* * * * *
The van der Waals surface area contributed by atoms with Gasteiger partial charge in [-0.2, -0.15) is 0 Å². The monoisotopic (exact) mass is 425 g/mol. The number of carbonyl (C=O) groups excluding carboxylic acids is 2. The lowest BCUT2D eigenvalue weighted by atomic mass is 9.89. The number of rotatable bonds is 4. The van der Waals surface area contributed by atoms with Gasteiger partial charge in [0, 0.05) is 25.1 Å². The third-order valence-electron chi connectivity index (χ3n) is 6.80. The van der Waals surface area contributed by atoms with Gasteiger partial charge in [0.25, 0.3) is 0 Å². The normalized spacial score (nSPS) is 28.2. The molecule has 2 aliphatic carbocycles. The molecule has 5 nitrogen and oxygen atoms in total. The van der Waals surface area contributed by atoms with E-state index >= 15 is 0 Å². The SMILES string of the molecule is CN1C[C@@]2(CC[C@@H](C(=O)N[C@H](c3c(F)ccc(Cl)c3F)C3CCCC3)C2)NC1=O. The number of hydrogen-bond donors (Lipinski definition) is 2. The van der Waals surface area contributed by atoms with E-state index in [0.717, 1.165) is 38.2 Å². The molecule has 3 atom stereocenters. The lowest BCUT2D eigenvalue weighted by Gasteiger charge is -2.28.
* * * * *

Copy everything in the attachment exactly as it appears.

The van der Waals surface area contributed by atoms with Gasteiger partial charge in [-0.2, -0.15) is 0 Å². The monoisotopic (exact) mass is 425 g/mol. The number of carbonyl (C=O) groups excluding carboxylic acids is 2. The lowest BCUT2D eigenvalue weighted by atomic mass is 9.89. The number of rotatable bonds is 4. The van der Waals surface area contributed by atoms with Gasteiger partial charge in [0, 0.05) is 25.1 Å². The third-order valence-electron chi connectivity index (χ3n) is 6.80. The van der Waals surface area contributed by atoms with Gasteiger partial charge in [0.25, 0.3) is 0 Å². The normalized spacial score (nSPS) is 28.2. The molecule has 2 aliphatic carbocycles. The molecule has 5 nitrogen and oxygen atoms in total. The van der Waals surface area contributed by atoms with E-state index >= 15 is 0 Å². The SMILES string of the molecule is CN1C[C@@]2(CC[C@@H](C(=O)N[C@H](c3c(F)ccc(Cl)c3F)C3CCCC3)C2)NC1=O. The number of hydrogen-bond donors (Lipinski definition) is 2. The van der Waals surface area contributed by atoms with E-state index in [0.717, 1.165) is 38.2 Å². The molecule has 3 atom stereocenters. The lowest BCUT2D eigenvalue weighted by Gasteiger charge is -2.28.